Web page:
It’s understandable. The most likely scenario for the Ravens is that they’ll enter the playoffs as the AFC North champion (they need only one more win in any game the rest of the way to lock it up) but having lost anywhere from two to four (or I guess even all five) of their final five games. It’s reasonable to assume they won’t enter the postseason playing a particularly consistent level of football.

It’s easier for us to discuss long term questions like “should Cam Cameron be fired?”, “how much is Joe Flacco worth?”, “what do you do with Michael Oher?”, “has Jimmy Smith made enough progress to feel comfortable letting Cary Williams walk?”, “is there any future for Ed Reed here?” and “would cutting Anquan Boldin provide the cap room the organization needs?”

But the only real questions at the moment are more along the lines of “what will the team do if they’re missing Marshal Yanda for a significant amount of time?”, “can Ray Lewis, Dannell Ellerbe and Terrell Suggs return in time to face Denver?” and “should Corey Graham still start after Smith returns?”

None of those questions sound like they’ll make the type of difference necessary to see the Ravens look like Super Bowl contenders again.

That’s where the organization is after 14 weeks of the 2012 NFL season.

I know you don’t REALLY mean you’d rather see the Ravens getting blown out right now, but I understand why it feels that way.


2 Comments For This Post

  1. Chuck Says:

    A truly great coach (Bill Parcells) once said, “Success is the ultimate deodorant.” By that he meant wins can prevent an organization from taking an honest assessment of a team. And sometimes losing is necessary in order to step back and view the matter objectively to improve a team.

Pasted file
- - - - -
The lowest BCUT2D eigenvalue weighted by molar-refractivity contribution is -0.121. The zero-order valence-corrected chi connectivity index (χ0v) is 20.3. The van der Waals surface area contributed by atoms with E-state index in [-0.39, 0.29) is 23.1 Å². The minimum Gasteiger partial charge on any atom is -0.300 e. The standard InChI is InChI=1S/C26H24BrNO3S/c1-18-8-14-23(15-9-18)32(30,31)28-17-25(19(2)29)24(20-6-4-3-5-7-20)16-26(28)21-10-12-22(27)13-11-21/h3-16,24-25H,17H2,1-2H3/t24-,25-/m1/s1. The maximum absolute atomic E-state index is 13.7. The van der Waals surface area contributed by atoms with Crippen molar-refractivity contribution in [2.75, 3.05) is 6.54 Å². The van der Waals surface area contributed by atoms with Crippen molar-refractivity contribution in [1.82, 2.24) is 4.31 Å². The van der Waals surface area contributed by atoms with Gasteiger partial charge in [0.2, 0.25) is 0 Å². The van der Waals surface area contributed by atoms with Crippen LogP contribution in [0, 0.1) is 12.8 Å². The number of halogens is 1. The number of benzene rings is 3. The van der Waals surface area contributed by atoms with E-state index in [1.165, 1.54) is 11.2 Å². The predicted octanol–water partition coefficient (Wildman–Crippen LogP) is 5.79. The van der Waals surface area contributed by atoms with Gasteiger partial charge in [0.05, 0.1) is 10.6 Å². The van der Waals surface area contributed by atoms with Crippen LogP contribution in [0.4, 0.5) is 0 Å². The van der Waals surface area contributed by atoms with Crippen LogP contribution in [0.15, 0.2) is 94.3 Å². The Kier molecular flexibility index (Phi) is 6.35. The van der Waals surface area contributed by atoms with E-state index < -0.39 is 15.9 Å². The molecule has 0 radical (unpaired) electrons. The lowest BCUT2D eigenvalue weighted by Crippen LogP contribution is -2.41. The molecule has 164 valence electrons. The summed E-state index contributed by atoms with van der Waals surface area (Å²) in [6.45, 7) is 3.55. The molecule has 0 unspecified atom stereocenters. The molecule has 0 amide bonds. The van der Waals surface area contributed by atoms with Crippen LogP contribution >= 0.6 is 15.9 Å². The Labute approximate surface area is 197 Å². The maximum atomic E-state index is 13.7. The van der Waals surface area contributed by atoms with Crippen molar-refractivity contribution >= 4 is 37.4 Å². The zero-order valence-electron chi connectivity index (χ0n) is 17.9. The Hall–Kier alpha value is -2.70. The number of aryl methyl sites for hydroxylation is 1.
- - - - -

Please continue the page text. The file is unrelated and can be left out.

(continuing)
Just a couple of weeks ago the mantra in town was “a win is a win”. And you are right that ultimately the Ravens are destined to win the AFC North given the wins it secured along with a lot of luck sprinkled throughout the season. But the rest of the country viewed the Ravens as one of the biggest 9-2 frauds ever. The 4th and 29 conversion was a fluke. In 99 out of 100 times an offensive unit would not convert it.

    Maybe losing is not such a bad thing. It should force ownership to view the state of the organization more honestly. The Ravens have a mediocre coaching staff and mediocre QB. And although the front office was outstanding for a decade finding talent, the more recent trend has been less impressive. Very high recent draft picks Oher, Smith, Kindle, and Cody all appear to be busts. Upshaw has been less than stellar. In the ten picks from the 2008 draft only two players remain on the roster. The 2007 draft also yields only two players currently on the roster.

    This is a flawed team. And winning games miraculously doesn’t hide the stench.

  2. unitastoberry Says:

    You basically win and lose in the league based on the development of your first and second round picks. Oher needs to sit down against Denver and McKinnie needs to start at left tackle. He’s old but hes fresh, do it Harbaugh. We need a spark.